Gov. Dannel P. Malloy just signed sweeping education reform legislation and increased school aid by $100 million.
What's the link?
Malloy was mayor of Stamford and a founding member of the coalition, whose lawsuit attacks the reliance on property taxes to support public schools and challenges the state on two fronts:
1. That the state has failed to fund its public schools at a level that ensures adequate educational opportunities for all.
2. That inequities and inadequacies in the quantity and distribution of resources lessen educational quality and opportunities for success, resulting in constitutional violations that disproportionately affect African American, Latino and other minority students.
The state does contribute an estimated 37.8 percent of the $10 billion spent on education annually, according to the Connecticut Conference of Municipalities report, and a governor's task force is studying the fairness of the state's Educational Cost Sharing Grant formula.
But the debate across the country has shifted in four decades from a focus on equitable education funding for all to adequate education funding, which adjusts for some students' greater needs.
Dianne Kaplan deVries, the coalition's project director, said the added state aid is welcome, but it does not address the fundamental inadequacy of the aid.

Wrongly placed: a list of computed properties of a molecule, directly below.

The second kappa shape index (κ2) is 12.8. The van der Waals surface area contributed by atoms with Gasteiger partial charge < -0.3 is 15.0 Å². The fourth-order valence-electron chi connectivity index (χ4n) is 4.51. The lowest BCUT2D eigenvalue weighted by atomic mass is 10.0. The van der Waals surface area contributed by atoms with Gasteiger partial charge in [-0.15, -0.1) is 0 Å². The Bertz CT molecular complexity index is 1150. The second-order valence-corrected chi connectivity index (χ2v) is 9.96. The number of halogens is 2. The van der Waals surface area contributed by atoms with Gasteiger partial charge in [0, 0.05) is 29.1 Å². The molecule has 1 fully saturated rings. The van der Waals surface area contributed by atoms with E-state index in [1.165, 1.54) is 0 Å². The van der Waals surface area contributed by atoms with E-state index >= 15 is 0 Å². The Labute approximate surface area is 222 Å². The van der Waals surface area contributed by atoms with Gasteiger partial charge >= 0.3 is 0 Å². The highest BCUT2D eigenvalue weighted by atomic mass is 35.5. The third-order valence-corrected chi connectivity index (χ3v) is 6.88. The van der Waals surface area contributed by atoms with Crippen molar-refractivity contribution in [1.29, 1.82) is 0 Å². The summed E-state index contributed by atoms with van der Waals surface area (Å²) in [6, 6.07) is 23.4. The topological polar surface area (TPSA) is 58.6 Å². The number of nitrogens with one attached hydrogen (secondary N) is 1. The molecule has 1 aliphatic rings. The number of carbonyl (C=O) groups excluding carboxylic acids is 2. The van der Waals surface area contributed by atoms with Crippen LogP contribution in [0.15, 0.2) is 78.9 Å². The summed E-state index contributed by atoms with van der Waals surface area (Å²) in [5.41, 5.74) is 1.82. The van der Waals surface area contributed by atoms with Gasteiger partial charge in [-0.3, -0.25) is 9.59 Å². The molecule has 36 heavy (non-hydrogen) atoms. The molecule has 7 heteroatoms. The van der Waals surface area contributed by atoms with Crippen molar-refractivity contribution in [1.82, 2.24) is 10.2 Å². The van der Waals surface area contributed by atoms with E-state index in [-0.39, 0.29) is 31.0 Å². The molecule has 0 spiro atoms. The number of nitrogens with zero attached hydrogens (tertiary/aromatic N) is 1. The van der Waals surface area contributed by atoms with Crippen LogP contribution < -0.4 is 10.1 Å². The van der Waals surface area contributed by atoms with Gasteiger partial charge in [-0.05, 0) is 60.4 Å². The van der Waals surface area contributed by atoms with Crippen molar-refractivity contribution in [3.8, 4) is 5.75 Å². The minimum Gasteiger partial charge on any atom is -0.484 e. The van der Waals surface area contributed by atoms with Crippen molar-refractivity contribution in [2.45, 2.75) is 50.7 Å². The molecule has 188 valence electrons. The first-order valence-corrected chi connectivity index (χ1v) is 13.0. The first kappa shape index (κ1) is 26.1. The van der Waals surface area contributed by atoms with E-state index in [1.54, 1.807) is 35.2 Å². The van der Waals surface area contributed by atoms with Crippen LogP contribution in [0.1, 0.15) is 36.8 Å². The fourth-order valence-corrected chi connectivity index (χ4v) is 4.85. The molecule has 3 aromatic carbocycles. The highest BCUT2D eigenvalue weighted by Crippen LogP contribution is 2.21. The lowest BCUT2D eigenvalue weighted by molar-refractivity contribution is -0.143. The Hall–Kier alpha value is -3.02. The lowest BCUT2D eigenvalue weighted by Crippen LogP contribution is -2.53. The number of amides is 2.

The coalition funded an adequacy study in 2005 that found state education aid to towns was short by between $1.5 billion and $2 billion.
Danbury Mayor Mark Boughton, another founding member of the coalition, said Malloy's reform package made policy changes, but not as much change in funding.
That's because the Legislature did not back Malloy's changes to the school aid formula, which would have increased state aid overall, Boughton said.
"The bottom-line issue is we are on an unsustainable funding path. The state is going to face a choice. Cities and towns can't afford education given the inability to raise taxes.
"We will have to determine what is adequate funding for our children's education and hold the state's feet to the fire," Boughton said.
"It's going to take a court order to settle this. That's why we are so involved in this suit," he said.
The coalition will continue to have the services of Yale Law School's Education Adequacy Project. Both firms are working pro bono for the case, which is not expected to go to trial until July 2014.
DeVries said the state and coalition should pay for an up-to-date adequacy study that both sides can agree on, since a judge will want to see one.
"We have to figure out a base amount and figure out a fair distribution formula. It needs to be a best approximation of the cost to get the job (of education) done," deVries said.
But the case could be settled before it reaches a trial.
"We are looking forward to sitting down with Gov. Malloy and settling the case," deVries said. "That's what's happened in other states."
Malloy admitted that change is hard.
"We will not fix what's broken overnight -- we can't," he said in a statement. "But we will begin to."
This is an important conversation for the citizens of Connecticut. Until the state fully funds educational needs, true reform is not possible.